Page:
Area-Specific Purpose• The purpose of the Choctaw Itti Kana Ikbi Court alsoknown as Peacemaking is provided a forum for theuse of traditional Choctaw methods of opposingparties to resolve disputes in a fair, informal, andinexpensive manner.• Any ambiguity in the Itti-Kana-Ikbi Code shall beliberally construed to carry out its purpose ofencouraging traditional Mississippi Band of ChoctawIndians methods of dispute resolution withoutformal proceedings
Vision Statement• The Vision of Peacemaking is to provide a forumwhereby all individuals who encounter conflictwith others may be able to find a peacefulresolution to that conflict and end what mayhave become a violent confrontation or simplyan adverse situation.• Also, it is the vision of Peacemaking to bringfamilies back together when adversity amongfamily members, homes have broken up.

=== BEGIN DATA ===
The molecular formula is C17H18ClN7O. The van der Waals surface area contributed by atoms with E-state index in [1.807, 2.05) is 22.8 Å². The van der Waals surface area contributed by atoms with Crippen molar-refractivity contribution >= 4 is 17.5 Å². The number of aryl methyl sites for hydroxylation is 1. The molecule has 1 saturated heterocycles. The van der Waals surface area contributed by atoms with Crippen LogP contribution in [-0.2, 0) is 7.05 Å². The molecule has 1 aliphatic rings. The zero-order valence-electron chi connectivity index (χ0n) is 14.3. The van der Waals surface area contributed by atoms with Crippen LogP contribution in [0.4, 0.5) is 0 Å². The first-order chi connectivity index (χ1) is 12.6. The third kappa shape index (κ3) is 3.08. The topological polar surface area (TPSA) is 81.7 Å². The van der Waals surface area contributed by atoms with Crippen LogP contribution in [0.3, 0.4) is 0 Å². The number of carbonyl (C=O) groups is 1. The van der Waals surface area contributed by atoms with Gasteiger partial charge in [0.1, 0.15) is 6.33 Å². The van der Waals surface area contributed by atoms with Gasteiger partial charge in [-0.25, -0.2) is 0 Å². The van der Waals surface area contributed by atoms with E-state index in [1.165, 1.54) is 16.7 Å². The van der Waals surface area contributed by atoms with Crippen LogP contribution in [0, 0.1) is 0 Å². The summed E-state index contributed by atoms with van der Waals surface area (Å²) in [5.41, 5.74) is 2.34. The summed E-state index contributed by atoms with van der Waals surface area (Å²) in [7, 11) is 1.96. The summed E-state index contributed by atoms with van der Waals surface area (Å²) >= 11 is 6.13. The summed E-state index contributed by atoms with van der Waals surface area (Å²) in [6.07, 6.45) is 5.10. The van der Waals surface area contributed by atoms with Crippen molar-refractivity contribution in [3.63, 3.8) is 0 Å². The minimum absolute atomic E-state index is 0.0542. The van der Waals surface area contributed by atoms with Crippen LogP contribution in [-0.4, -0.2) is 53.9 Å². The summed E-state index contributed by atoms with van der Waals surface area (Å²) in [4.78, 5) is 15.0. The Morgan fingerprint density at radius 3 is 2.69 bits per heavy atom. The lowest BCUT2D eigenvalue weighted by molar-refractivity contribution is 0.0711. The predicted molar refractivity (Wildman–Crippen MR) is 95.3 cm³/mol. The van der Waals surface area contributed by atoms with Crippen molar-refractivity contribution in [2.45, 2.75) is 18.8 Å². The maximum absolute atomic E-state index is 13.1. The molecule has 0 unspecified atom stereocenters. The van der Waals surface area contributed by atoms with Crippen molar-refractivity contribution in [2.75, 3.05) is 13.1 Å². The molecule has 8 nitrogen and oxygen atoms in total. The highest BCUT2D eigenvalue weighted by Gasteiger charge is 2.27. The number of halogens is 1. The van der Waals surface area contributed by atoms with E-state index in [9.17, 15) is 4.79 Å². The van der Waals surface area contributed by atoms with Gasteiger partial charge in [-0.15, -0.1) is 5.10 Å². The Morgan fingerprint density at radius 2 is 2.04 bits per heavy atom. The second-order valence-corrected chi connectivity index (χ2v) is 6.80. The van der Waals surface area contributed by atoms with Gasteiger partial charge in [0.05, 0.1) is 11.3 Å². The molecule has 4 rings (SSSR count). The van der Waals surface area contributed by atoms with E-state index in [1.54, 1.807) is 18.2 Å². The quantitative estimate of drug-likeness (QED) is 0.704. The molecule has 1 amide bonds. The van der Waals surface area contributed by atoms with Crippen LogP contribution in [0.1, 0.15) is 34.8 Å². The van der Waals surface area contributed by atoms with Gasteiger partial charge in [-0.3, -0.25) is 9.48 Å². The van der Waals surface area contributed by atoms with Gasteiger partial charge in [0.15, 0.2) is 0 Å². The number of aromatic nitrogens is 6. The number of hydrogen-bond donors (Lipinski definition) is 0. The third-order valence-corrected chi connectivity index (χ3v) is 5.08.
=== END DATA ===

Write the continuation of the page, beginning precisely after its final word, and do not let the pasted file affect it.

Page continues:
Goal of Peacemaking• It is the goal of Peacemaking to help findresolution between Choctaw individuals whomare having legal difficulties because of conflictwith other individuals.• It is Peacemaking’s goal to save as many Choctawfamilies as possible from breaking up.• Peacemaking aims to accomplish these goals andto nurture relationship where peace isestablished as a part of those relationships.
How are cases transferred toPeacemaking Court?• After the Preliminary Setting, the next Phase isAdjudication. During this phase AlternativeRoutes are introduced in court.Alternatives:– Peacemaking Court– Teen Court– Youth Healing To Wellness Drug Court– Osapausi Amasalichi Reentry Program
Three things need to happened before itis transferred to Peacemaking1. Clients are given a understanding aboutPeacemaking.2. The expectations of all parties involved must beestablished3. All parties must agree in writing to havePeacemaking intervene in their case.